Scuffling, heckling in South African parliament

South African President Jacob Zuma in Berlin, Germany, in November 2015.

Story highlights

  • Economic Freedom Fighters and security get physical in National Assembly
  • Opposition party members dragged out during president's annual address

(CNN)Fistfights broke out in South Africa's National Assembly on Thursday as opposition lawmakers protesting President Jacob Zuma were dragged out of the chamber during his annual State of the Nation address.

Zuma's address was delayed by 90 minutes as the Economic Freedom Fighters and other political parties disrupted the proceedings in Cape Town.
EFF lawmakers called Zuma an "ANC thief" as he walked into the National Assembly and protesters called for his removal. Parliamentary security kicked out the EFF protesters, who also were ousted from parliament when they interrupted the speech last year.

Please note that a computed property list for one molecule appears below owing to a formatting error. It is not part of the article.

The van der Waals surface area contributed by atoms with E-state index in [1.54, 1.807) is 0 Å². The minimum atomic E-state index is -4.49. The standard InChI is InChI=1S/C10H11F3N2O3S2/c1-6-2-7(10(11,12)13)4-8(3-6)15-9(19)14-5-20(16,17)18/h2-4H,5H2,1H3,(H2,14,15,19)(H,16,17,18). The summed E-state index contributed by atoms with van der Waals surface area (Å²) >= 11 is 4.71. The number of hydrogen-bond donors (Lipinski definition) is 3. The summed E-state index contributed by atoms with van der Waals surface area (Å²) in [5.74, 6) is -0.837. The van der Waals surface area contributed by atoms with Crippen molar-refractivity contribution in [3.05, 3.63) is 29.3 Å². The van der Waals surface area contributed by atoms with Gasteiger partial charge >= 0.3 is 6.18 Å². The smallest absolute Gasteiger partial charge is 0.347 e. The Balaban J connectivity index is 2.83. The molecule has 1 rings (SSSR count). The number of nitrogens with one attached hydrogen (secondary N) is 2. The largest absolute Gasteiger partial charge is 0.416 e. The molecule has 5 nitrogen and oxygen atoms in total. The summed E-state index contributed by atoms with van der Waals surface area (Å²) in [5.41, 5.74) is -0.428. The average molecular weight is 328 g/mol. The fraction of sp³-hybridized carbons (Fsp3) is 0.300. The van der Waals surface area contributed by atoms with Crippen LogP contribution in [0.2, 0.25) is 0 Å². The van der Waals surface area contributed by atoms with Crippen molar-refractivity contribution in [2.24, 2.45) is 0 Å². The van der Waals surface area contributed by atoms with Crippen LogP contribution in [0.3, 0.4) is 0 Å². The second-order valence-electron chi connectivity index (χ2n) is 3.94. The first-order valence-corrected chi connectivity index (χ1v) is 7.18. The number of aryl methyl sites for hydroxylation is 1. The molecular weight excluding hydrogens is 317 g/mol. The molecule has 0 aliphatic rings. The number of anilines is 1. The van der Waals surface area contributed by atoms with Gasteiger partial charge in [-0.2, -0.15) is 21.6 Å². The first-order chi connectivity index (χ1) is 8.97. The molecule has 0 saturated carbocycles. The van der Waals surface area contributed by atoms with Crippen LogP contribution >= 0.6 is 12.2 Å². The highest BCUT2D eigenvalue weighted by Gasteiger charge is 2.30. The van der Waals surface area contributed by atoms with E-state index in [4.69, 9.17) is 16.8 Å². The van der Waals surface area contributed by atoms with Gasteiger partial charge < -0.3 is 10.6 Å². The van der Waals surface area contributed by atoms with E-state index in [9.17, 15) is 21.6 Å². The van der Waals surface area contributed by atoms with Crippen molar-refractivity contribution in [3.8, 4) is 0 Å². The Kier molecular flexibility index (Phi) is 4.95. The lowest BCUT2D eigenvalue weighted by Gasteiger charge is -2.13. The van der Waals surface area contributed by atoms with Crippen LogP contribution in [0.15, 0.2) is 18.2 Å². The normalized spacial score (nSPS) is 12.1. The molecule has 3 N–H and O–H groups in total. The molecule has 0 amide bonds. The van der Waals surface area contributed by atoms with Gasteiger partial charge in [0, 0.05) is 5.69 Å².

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After the EFF lawmakers were ejected, the Democratic Alliance, another opposition party, walked out of the assembly in protest.
Zuma then spoke to the somewhat empty assembly hall.

Opponents call on Zuma to resign

Zuma is an "illegitimate" leader, the EFF lawmakers said, after the highest court in the land ruled last year that he violated the constitution over spending taxpayers money on non-security upgrades to his home.
Another point of contention was the deployment of defense forces to maintain "law and order" during the speech. Opposition parties criticized the move calling it a "war on civilians."
"You are a constitutional delinquent," one opponent asserted, speaking of Zuma. "You have to leave."
He has been nicknamed the Teflon President for his ability to survive scandals. Last year, Zuma received the backing of his African National Congress party just weeks after a damning report.
The report sparked demonstrations in the capital Pretoria earlier this month, with crowds of protesters -- many wearing the red shirts of the Economic Freedom Fighters -- calling for Zuma's resignation.
He has been criticized over what critics say are questionable business deals, top-level government cronyism and some ministerial appointments.